The evidence suggests otherwise- biology majors compete with biology majors, education majors compete with education majors, business with business, but you get the drift.I agree, If I could change one thing about undergrad, I probably would have chosen a non-science major such as anthropology. I majored in Biochemistry and it is just too much science and I really had no time for any classes I was really interested in. Also, I think it sets you apart from all of the science majors that are applying.
How can you be so sure??The evidence suggests otherwise- biology majors compete with biology majors, education majors compete with education majors, business with business, but you get the drift.
The percentages in the applicant pool parallel those in the enrollee pool. Check the figures in the link given in the earlier post. The "more interesting" part is in the eyes of the beholder.How can you be so sure??
I think majoring in something other than the sciences would be more interesting and make an applicant stand out more compared to the thousands of bio majors that apply, especially if the non-traditional student did well in both.
My schools science advisor told me not to major in science because I'm a business major...Biology as a major, and no minor for me.
Who told you particulary NOT to pick a science major? That is the most ridiculous thing I have heard so far. You can major in anyfield; however I say do yourself a favor and major in biology. By majoring in biology, you will fulfill your dental school prerequisites and your major's courses at once. Anyhow, you are going to take science classes such as biology, chemistry and physics as dental school prerequisites. Why not start taking them earlier and get used to them? There are more intense science courses to come in dental school, and majoring in biology or anything close to it like chemistry will make you much more prepared for them and also for your DAT. Speaking generally, people majoring in science [such as bio, chem, etc] do better in their DAT [There are exceptions though]. This way, you will also save yourself a couple of years compared to majoring in arts, business or similar majors. Do not forget shadowing a dentist for a good amount of time, and checking out if you like the career.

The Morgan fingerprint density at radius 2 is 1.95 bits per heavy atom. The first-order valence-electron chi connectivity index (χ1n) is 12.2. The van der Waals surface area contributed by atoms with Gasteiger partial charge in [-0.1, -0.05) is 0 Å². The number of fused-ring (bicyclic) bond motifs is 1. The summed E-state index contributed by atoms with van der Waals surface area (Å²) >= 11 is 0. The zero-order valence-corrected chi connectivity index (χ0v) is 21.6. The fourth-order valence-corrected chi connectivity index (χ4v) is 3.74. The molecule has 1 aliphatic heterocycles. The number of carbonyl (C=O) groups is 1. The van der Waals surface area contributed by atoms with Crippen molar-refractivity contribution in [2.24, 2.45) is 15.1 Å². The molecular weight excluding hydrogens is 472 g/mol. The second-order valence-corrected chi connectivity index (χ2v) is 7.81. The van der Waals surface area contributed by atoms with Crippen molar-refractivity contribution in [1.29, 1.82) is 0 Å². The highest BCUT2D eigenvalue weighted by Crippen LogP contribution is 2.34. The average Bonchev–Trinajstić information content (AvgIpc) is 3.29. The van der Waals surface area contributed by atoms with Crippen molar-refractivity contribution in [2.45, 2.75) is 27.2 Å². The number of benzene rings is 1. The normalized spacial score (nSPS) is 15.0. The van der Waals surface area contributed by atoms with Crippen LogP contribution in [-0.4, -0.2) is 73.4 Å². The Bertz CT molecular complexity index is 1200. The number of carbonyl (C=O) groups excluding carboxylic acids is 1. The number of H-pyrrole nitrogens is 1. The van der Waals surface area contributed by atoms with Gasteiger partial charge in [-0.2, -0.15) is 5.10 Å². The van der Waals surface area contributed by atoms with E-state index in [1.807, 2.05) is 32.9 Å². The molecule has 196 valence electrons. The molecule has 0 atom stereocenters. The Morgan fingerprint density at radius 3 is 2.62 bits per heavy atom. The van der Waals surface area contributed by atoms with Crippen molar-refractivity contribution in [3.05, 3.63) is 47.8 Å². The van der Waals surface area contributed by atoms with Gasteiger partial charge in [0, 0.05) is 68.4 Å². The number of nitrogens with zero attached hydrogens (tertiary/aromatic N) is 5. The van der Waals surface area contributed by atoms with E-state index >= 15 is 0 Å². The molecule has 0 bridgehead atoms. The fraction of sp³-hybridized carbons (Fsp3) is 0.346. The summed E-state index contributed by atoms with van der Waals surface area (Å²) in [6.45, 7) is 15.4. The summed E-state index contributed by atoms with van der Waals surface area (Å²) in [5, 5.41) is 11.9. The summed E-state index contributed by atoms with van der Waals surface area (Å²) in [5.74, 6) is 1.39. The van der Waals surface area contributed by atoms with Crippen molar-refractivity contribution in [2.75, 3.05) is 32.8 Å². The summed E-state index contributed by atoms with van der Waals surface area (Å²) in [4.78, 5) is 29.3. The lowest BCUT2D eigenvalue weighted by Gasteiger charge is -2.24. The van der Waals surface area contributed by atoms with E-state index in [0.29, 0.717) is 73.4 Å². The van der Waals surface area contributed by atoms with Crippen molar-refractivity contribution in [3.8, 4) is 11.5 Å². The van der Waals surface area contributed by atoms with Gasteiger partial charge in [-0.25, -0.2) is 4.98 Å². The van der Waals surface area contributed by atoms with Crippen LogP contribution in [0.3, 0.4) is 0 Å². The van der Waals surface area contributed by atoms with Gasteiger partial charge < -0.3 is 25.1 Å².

BTW, who told you particulary NOT to pick a science major? That is the most ridiculous thing I have heard so far.
Atta-boy with the business major. I did Business and Accounting, but I'm a bad example because I went back for my science classes. I don't know if you're going to want a Finance major/concentration with all the extra science courses you're going to need to take. It's up to you, but Business is a real compatible (professionally) major for dental school.My schools science advisor told me not to major in science because I'm a business major...
I totally agree. There will be plenty of time later to worry about making your application attractive to an admissions committee. Try to learn as much as you can in college and let your studies guide you to a profession, not the other way around.This old topic, huh? I'll weigh in the way I always do on this. Yes, major in something you like...but if you want to work in health care shouldn't science BE "something you like." ...
(This is my opinion so take it as that) If, for example, Government was the major that interested you most in undergrad (more so than biology) why not try going down a career path that uses government. (again, this is my opinion) To me its like saying "Yea, I want to play baseball some day but right now soccer really interests me so I'll spend my next 4 years doing that and play baseball afterwards."